Thursday, February 18, 2016

MassBudget: Feeding Students, Counting Kids, Distributing Chapter 70 Aid: Two New Briefs from MassBudget


Feeding Students, Counting Kids, Distributing Chapter 70 Aid: Two New Briefs from MassBudget   
MassBudget is releasing two new papers analyzing the issues below, available HERE and HERE.

To expand educational opportunity by making sure that more students are well-fed and ready to learn, the federal government has created a program that allows schools to provide free breakfast and lunch to all students in districts with large numbers of low-income students. Schools that implement this program, called Community Eligibility, no longer collect paper forms from every child to determine who is eligible for free or reduced price meals. Instead, schools use a data matching system to automatically enroll for school meals those students who are already enrolled in other programs that support low-income families. This program improves efficiency and expands access to school meals.

The transition to this new system has created logistical challenges for other school programs - in particular, our Chapter 70 school funding formula - that have for many years used income data collected through the traditional paper forms. The Governor's budget, following a recommendation of the Department of Elementary and Secondary Education (DESE), proposes some reforms that seek to address these challenges. It also proposes additional reforms in the way aid is provided to districts with large numbers of low-income students.

In Proposed Low-Income Student Changes Would Have Varied Chapter 70 Impact we describe the proposals, identify promising elements, and detail ways in which the proposals do not solve some important problems. Specifically, by using data that dramatically undercount low-income students in some districts - but not in others - this proposal leads some districts to receive significantly less aid for their schools than they would have received if their low-income students were being counted more accurately. This brief includes Chapter 70 detail under two alternative scenarios for every district in the Commonwealth.

In Direct Certification for School Meals: Feeding Students, Counting Kids, Funding Schools we describe a number of solutions that would improve the effectiveness of the direct certification system and its ability to accurately identify low-income students. These solutions include extending the automatic matching system and including all relevant programs, improving the ability of the automated program to identify matches, expanding the ability of schools to resolve partial data matches, and making sure that all low-income families are enrolled in the food and health care programs for which they are eligible.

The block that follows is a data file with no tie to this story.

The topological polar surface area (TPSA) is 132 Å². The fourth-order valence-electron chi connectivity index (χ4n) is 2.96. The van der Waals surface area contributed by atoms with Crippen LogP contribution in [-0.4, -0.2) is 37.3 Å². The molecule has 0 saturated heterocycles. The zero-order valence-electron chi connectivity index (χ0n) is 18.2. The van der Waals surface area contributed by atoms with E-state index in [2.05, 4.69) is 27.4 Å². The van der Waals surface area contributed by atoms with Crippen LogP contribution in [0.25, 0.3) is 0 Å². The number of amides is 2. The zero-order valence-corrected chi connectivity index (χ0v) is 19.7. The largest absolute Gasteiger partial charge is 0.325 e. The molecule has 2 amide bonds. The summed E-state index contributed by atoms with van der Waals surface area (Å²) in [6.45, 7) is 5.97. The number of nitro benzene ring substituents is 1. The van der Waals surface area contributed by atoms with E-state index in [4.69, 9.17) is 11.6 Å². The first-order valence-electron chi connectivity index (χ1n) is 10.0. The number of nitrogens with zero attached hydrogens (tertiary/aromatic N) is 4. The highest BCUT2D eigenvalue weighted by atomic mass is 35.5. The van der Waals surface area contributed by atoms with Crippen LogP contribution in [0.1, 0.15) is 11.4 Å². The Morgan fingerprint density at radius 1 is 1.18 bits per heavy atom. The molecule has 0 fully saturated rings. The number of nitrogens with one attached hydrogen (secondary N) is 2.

By delaying the use of new direct certification data in the Chapter 70 formula and implementing the strategies that could make that data more comprehensive, the state could get a more accurate count of low-income kids for our school funding system and other programs. These efforts would also have the benefit of ensuring that families are enrolled in programs for which they are eligible, helping more kids and families avoid hunger and stay healthy.

The Massachusetts Budget and Policy Center (MassBudget) produces policy research, analysis, and data-driven recommendations focused on improving the lives of low- and middle-income children and adults, strengthening our state's economy, and enhancing the quality of life in Massachusetts.

BOSTON, MA 02108

Massachusetts Budget and Policy Center, 15 Court Square, Suite 700, Boston, MA 02108

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screen grab of MassBudget report
screen grab of MassBudget report

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